Print Manager
August 2010
Take control: a strategic plan for turning your business around
This series devoted to re-invigorating a business, reversing business fortunes and setting out a roadmap for going forward.
Develop a lean machine
Last issue we looked at the first step required to improve business fortunes: getting costs under control and protecting your cash. The next step is to develop a very lean machine. I don’t suggest that you start implementing lean and Six Sigma strategies, but that you trim the excess out of your operation and make it a lean (no fat) business. You should be looking at everything to confirm values and always be on the lookout for processes, no matter how small, that could be more efficient, re-engineered or eliminated. You’re still in survival mode so you should be obsessed with conserving cash and driving costs out of the business. Here’s what you should look at.
  • Get billings in order On the invoicing side, Gary Eaton, director or operations at U.S.-based manufacturer Kontron, suggests auditing the process to make sure money isn’t being left on the table. It’s not uncommon to have discounts misapplied or to discover that system overrides have never been removed. As well, if it’s a complicated manual billing process, staff may not be doing it correctly, and you may not be billing for everything. Double and triple check that your system readily identifies chargeable customer extras and that those charges make their way to your billing system quickly.Mark Smith, owner of Direct Impress­ions in Richmond, Virginia, suggests that “Billing must be immediate upon shipping.” There are so many reasons for this but the biggest is to get cash in. I know this one sounds obvious, but you’d be surprised how often getting the bill out tends to be the last thing that gets done. Be careful that you don’t become one of those owners who insist on costing a job before you bill it. If you have to wait for costing to see what you should be billing then you’re already in trouble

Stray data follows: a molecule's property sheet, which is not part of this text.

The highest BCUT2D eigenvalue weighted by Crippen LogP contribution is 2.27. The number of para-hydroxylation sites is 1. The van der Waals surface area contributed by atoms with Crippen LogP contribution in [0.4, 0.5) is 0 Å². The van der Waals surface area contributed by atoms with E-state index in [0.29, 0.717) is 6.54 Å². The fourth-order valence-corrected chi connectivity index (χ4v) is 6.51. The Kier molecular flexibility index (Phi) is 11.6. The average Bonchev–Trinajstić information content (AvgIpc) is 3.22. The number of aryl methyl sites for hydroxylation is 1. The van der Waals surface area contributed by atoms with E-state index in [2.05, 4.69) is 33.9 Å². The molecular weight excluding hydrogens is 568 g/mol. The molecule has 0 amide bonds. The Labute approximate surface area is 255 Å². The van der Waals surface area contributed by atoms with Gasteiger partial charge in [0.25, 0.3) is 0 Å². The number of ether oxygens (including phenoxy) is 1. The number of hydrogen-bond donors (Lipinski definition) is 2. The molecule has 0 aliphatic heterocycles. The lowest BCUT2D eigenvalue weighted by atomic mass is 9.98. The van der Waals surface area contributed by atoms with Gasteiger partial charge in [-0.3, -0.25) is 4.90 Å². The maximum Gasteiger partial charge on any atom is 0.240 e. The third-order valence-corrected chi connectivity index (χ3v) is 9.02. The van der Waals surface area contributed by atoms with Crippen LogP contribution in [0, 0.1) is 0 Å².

• Drive down costs Over the past couple of years we’ve seen firms tackle many strategies to drive costs down. The tactics you should look at include diversifying how you use your warehouse space, implementing work-share programs to keep staff employed, shifting skilled employees to lower skilled jobs to keep them on board, and innovating as much as possible. The advantages of innovation and diversification are never more evident than in a soft economy, especially if businesses are diversified in a way that can smooth the peaks and valleys.
    Kris Bovay, general manager of Pacific Bindery Services (PBS) in Vancouver explains how she approaches the issue: “A trade bindery’s core business is doing overflow work for printers. During slow periods, there is not much need for overflow support, so as a trade bindery, PBS understood the need to diversify and has added services that many printers do not handle in-house, such as perfect binding; lay-flat binding; polyurethane reactive gluing; remoist gluing; fulfillment and kitting; and warehousing and storage. Adding these services provided new markets and appeals to more customers.”
    If you’re moving to a continuous improve­ment plan, Ian Mulligan, continuous improvement leader at Supremex in Toronto, cautions that, “In today’s ever changing print market it’s essential to react to shorter lead times, smaller runs, and decreasing margins. It doesn’t matter what size business you are running, if you have processes and people, you can improve upon them.”
  • Develop flexibility As you continue getting your business in order, you’ve got to build a more flexible business model. The economic model of staffing for your peak times isn’t sustainable, so you should staff for average volumes and then outsource production as needed. Have some kind of flexible labour structure in place, and utilize part-time workers for the peaks. Vikram Lal, president, Western U.S. and Canada for Toronto’s Metro Label Group, wrote to me and suggested that “A. When internal expertise is lacking, use qualified consultants. B. Partner with suppliers to bring about quality and productivity improvements. C. Build a network of partners who can help grow your top line.”
  • Scott Pelly, account manager at Gen­eration Printing in Vancouver, has a simple turnaround solution. “What clients have been wanting for print has been changing quickly over the last few years. Quicker turnaround, fast response times, competitive pricing, new technology etc. To continue plodding along just doing things the same as before will lead to obsolescence.”
Next time: How to fire your worst clients

Lorne Patterson saw managing director of Bowne's financiak printing operations across Canada. Since 2006, he has been a consulant to the printing industry. He lives in Vancouver, but heads to his second home in Puerto Vallarta whenever he can. Reach him at
New Products
Special Feature